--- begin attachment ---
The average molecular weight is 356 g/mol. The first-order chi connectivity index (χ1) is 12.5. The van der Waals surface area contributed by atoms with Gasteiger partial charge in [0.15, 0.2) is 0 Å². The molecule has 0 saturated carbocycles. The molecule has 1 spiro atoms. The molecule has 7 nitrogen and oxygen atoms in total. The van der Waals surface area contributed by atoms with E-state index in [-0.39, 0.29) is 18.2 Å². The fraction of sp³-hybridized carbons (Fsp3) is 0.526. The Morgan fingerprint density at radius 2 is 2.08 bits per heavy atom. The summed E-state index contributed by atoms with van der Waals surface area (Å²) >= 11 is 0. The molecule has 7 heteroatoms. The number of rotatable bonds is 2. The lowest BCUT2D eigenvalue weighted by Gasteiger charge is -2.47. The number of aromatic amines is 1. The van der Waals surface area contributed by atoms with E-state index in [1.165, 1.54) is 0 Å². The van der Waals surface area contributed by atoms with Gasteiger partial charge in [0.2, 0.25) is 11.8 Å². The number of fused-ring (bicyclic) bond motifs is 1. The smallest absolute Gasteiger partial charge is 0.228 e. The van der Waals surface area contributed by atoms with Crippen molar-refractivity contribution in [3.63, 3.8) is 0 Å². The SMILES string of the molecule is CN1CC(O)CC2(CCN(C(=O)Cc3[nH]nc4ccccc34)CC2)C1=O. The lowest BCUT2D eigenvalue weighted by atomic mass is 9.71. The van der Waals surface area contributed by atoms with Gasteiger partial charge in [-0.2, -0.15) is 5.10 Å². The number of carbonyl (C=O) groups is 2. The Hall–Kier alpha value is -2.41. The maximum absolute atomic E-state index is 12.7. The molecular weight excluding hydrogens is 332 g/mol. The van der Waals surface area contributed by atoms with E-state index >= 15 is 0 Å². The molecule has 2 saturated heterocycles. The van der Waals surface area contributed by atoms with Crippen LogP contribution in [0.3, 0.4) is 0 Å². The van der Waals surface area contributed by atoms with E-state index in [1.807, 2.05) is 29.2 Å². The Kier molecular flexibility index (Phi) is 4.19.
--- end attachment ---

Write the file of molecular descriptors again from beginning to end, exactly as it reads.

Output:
The average molecular weight is 356 g/mol. The first-order chi connectivity index (χ1) is 12.5. The van der Waals surface area contributed by atoms with Gasteiger partial charge in [0.15, 0.2) is 0 Å². The molecule has 0 saturated carbocycles. The molecule has 1 spiro atoms. The molecule has 7 nitrogen and oxygen atoms in total. The van der Waals surface area contributed by atoms with E-state index in [-0.39, 0.29) is 18.2 Å². The fraction of sp³-hybridized carbons (Fsp3) is 0.526. The Morgan fingerprint density at radius 2 is 2.08 bits per heavy atom. The summed E-state index contributed by atoms with van der Waals surface area (Å²) >= 11 is 0. The molecule has 7 heteroatoms. The number of rotatable bonds is 2. The lowest BCUT2D eigenvalue weighted by Gasteiger charge is -2.47. The number of aromatic amines is 1. The van der Waals surface area contributed by atoms with E-state index in [1.165, 1.54) is 0 Å². The van der Waals surface area contributed by atoms with Gasteiger partial charge in [0.2, 0.25) is 11.8 Å². The number of fused-ring (bicyclic) bond motifs is 1. The smallest absolute Gasteiger partial charge is 0.228 e. The van der Waals surface area contributed by atoms with Crippen molar-refractivity contribution in [3.63, 3.8) is 0 Å². The SMILES string of the molecule is CN1CC(O)CC2(CCN(C(=O)Cc3[nH]nc4ccccc34)CC2)C1=O. The lowest BCUT2D eigenvalue weighted by atomic mass is 9.71. The van der Waals surface area contributed by atoms with Gasteiger partial charge in [-0.2, -0.15) is 5.10 Å². The number of carbonyl (C=O) groups is 2. The Hall–Kier alpha value is -2.41. The maximum absolute atomic E-state index is 12.7. The molecular weight excluding hydrogens is 332 g/mol. The van der Waals surface area contributed by atoms with E-state index >= 15 is 0 Å². The molecule has 2 saturated heterocycles. The van der Waals surface area contributed by atoms with Crippen LogP contribution in [0.3, 0.4) is 0 Å². The van der Waals surface area contributed by atoms with E-state index in [1.807, 2.05) is 29.2 Å². The Kier molecular flexibility index (Phi) is 4.19.